Lyric Arts is proud to announce our 2016-2017 season! It is a celebration of everything we are as a company: joyful, approachable, ambitious, and full of heart. We love to entertain, but also like to tell authentic stories that bring us to a greater understanding of one another as human beings. We can't wait to share it with all of you.
Wait Until Dark
By Frederick Knott
Adapted by Jeffrey Hatcher
Directed by Scott Ford, Resident Director
After a flight back home, Sam Hendrix returns with a doll he innocently acquired along the way. As it turns out, the doll is actually stuffed with diamonds, and a group of criminals led by the ruthless con man, Roat, has followed Hendrix back to his place to retrieve it. When Hendrix is tricked into leaving for business, the con men make their move—and find his blind wife, Susan, alone in the apartment. A life-threatening game of cat and mouse ensues...
This Broadway hit and masterfully constructed Tony© award-winning thriller moves from one moment of suspense to another as it builds toward an electrifying, breath-stopping final scene.
By Ted Swindley
Music by Patsy Cline
Directed by Zach Curtis
Music Direction by Louis Berg-Arnold
Based on a true story, this fun-loving musical recounts the unlikely friendship between music legend Patsy Cline and her most devoted fan, Louise Seger. Visiting Houston for a show in 1961, Cline meets Seger, a Houston housewife, with her friends by coincidence when they arrive early for the show. The two remain pen pals until Cline’s untimely death, one fateful evening at the age of 30.
With down-home humor and heartache, Always…Patsy Cline offers fans who remember her, a real life glimpse into her life featuring 27 of the star’s most-loved hits including Crazy, Walkin’ After Midnight, and Sweet Dreams. “A song-filled valentine,” says the LA Times, this beloved musical gives us an intimate glimpse into Patsy Cline’s legendary life through her unforgettable music.
A Christmas Story
Nov 18–Dec 18
By Philip Grecian
Based on the motion picture by Jean Shepherd, Leigh Brown, and Bob Clark
Directed by Matt McNabb, Resident Director
Humorist Jean Shepherd's memoir of growing up in the Midwest in the 1940s follows 9-year-old Ralphie Parker in his quest to get a genuine Red Ryder BB gun under the tree for Christmas. Ralphie pleads his case before his mother, his teacher and even Santa Claus himself, at Higbee's Department Store. The consistent response: "You'll shoot your eye out!"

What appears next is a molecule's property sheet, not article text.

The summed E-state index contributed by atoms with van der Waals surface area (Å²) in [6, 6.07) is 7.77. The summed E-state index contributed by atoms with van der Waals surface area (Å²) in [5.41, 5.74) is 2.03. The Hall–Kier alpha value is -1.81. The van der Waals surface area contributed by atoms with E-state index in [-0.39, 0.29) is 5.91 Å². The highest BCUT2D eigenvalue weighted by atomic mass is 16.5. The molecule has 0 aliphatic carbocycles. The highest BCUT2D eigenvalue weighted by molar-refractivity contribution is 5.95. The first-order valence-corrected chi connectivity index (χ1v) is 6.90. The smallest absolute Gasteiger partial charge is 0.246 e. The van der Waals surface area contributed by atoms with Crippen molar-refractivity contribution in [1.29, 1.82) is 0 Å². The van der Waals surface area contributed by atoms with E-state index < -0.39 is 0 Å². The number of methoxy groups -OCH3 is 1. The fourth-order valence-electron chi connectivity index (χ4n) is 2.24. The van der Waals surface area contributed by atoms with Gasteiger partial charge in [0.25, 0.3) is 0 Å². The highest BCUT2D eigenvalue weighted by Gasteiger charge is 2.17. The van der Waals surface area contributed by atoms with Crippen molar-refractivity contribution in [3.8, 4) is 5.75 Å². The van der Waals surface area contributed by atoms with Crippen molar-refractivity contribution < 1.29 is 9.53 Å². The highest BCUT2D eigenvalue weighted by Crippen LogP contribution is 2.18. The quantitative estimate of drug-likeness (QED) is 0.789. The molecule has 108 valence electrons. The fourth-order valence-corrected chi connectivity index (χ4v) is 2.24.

All the dryly-funny elements from the beloved motion picture by Jean Shepherd are here, including the family's temperamental exploding furnace; Scut Farkas, the school bully; the boys' experiment licking a frozen lamppost; the Little Orphan Annie decoder pin; Ralphie's fantasy scenarios, and more. We hope you’ll join us to remember the joy of being a kid at Christmastime again, because sometimes Christmas is about getting what you really want.
'Twas The Night Before Christmas
By Ken Ludwig
Directed by Hannah Weinberg
"'Twas the night before Christmas, when all through the house, not a creature was stirring, not even a mouse." But wait! A mouse is stirring, because Santa missed his house last year. Before you can say "Merry Christmas!” we're off on a wild adventure involving a mouse, an elf, and a spunky little girl who just won't take no for an answer.
Join us for this tribute to the Christmas season by Tony© award-winner Ken Ludwig. It’s a grand adventure involving a heist, a duel with rapiers, some hip-hop, a squirt gun, a perilous airplane flight, and an elf’s stint as a secret agent. It’s a journey we’re sure the whole family will enjoy—a fun-filled, joyous way to celebrate the holidays together.
By Lauren Gunderson
Directed by Anne Byrd
When Henrietta Leavitt begins work at the Harvard Observatory in the early 1900s, she isn’t allowed to touch a telescope or express an original idea. Instead, she joins a group of women “computers,” charting the stars for a renowned astronomer who calculates projects in “girl hours” and has no time for the women’s probing theories. In her free time, Henrietta attempts to measure the light and distance of stars, she must also take measure of her life on Earth, trying to balance her dedication to science with family obligations and the possibility of love.
The true story of 19th-century astronomer Henrietta Leavitt explores a woman’s place in society during a time of immense scientific discoveries, when women’s ideas were dismissed until men claimed credit for them. Social progress, like scientific progress, can be hard to see when one is trapped among earthly complications; Henrietta Leavitt and her female peers believe in both, and their dedication changed the way we understand both the heavens and Earth.
The Drawer Boy
By Michael Healey
Directed by Craig R. Johnson
It’s 1972 and Miles, an idealistic, ebullient young actor from Toronto, knocks on the door of an isolated farmhouse somewhere in rural Ontario. He hopes to move in with local farmers, Morgan and Angus, two middle-aged bachelor farmers, for a few weeks, and watch and learn as they go about their daily routines, and then make up a play about them and country life.